This is the second event in the In Focus Series: A Feminist EU in the World? During this event Hannah Neumann, MEP, Roberta Guerrina and Michelle Pace will explore what a Feminist Foreign Policy for the EU could or should look like, reflect upon how current developments in EU foreign and security policy speak to the idea of a Feminist Foreign Policy and discuss its potentials and pitfalls.
|Date||2 February 2021|
Some EU member states – such as Sweden or France – have declared to pursue a Feminist Foreign Policy. In June 2020, the Centre for Feminist Foreign Policy released a report, commissioned by the Greens/EFA in the European Parliament, in which it argued for “A Feminist Foreign Policy for the European Union”. Among other things, such a Feminist Foreign Policy calls for a feminist political economy – denouncing unjust effects of neo-liberal policies –, disarmament, reversing militarisation, and prioritising human security and the climate crisis. These demands appear to be – at least – in tension with some of the EU’s recent policy proposals and practices such as in migration or security and defence.
During this event Hannah Neumann, MEP, Roberta Guerrina and Michelle Pace will explore what a Feminist Foreign Policy for the EU could or should look like, reflect upon how current developments in EU foreign and security policy speak to the idea of a Feminist Foreign Policy and discuss its potentials and pitfalls.
Chair: Hanna L. Muehlenhoff
About the speakers
Hannah Neumann, Member of the European Parliament for the Greens/EFA, is rapporteur on the opinion of the report ‘A Feminist Foreign Policy for the European Union’. She is Vice-Chair of the Subcommittee on Human Rights (DROI) and Member of the Subcommittee on Security and Defence (SEDE) in the European Parliament. She recently launched the #SHEcurity campaign.
Roberta Guerrina is Professor of Politics and Director of the Gender Research Centre at University of Bristol. She is an expert in EU gender politics and policies. She is interested in understanding the impact of gender (hierarchies) on key policy areas traditionally seen as gender neutral, such as Brexit, Security and Defence. Currently, she is working on the unintended gender consequences of the UK's withdrawal from the EU. She has published in the area of Brexit; Women, Peace & Security; work-life balance; Identity politics and the idea of Europe.
Michelle Pace is Professor in Global Studies at the Department of Social Sciences and Business at Roskilde University, Denmark. Her research interests include EU-Middle East relations, migration studies, emotions in international relations, human rights and identity politics. She is currently Danish Lead Partner on the SIRIUS EU H2020 project (on Skills and Integration of Migrants, Refugees and Asylum Applicants in European Labour Markets, 2018- 2021, as well as on the EU-Middle East Network in Action (EUMENIA), a Jean Monnet Network.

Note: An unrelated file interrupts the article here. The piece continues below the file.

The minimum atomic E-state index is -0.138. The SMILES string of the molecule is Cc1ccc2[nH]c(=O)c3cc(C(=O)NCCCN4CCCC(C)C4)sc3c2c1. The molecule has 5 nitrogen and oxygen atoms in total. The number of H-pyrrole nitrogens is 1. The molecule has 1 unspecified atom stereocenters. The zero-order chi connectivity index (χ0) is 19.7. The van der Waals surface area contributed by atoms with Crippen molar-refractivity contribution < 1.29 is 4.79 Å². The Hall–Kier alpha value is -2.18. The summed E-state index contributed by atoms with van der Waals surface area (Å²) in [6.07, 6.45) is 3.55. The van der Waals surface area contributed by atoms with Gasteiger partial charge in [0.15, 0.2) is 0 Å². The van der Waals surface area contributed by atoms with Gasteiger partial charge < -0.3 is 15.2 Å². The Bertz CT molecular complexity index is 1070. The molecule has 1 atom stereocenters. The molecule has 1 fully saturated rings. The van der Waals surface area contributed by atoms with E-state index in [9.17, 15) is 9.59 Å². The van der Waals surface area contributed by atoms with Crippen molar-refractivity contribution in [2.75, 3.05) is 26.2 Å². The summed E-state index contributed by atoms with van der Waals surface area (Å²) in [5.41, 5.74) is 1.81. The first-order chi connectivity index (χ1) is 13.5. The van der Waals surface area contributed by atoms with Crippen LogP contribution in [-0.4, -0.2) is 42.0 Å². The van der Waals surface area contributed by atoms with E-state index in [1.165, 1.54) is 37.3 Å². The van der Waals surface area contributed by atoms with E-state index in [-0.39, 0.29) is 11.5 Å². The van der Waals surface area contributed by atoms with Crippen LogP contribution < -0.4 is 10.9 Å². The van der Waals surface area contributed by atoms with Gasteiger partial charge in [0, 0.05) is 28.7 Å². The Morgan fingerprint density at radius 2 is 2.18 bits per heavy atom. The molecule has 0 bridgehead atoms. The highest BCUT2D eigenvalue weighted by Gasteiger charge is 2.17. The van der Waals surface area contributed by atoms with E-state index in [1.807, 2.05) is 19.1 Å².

This series Gender and Sexuality in European (Geo)politics brings together practitioners and scholars from different disciplines engaging both in conceptual and theoretical debates around feminist and intersectional theory, as well as discussing concrete policy debates linked to the role of gender, sexuality and intersectionality. The events will focus on topics including: projections of (racialized) femininities and masculinities in European identity, discourses and practices; gender and populism in Europe; gender and race in migration policy; gender equality in the EU, and the theory and practice of feminist foreign policy in the European context.
In Focus: A Feminist EU in the World
This ‘In Focus’ subseries zooms in on the European Union’s ambitions to become a feminist or gender actor in the world. The world faces increasing levels of poverty and inequality, rising militarism, protracted conflicts, and a pressing climate crisis. Women are affected disproportionately by these harms, while their involvement in decision-making processes to overcome these problems is marginalized at best. In fact, recent years have seen a massive encroachment on the rights of women, and marginalized groups, as well as backlash against feminist, human rights and climate justice activism. Feminist activists, scholars and policy-makers have long argued that there can be no peace and that these challenges cannot and should not be tackled without an intersectional feminist approach. In this series, we discuss such a feminist approach in relation to the EU’s external action.
Pola Cebulak: Humanities Faculty, Department of European Studies and Amsterdam School for Regional, Transnational and European Studies
Hanna L. Muehlenhoff: Humanities Faculty, Department of European Studies and Amsterdam School for Regional, Transnational and European Studies
Lara Talsma: Law Faculty, Amsterdam Center for International Law (ACIL) and the Amsterdam Centre for European Law and Governance (ACELG)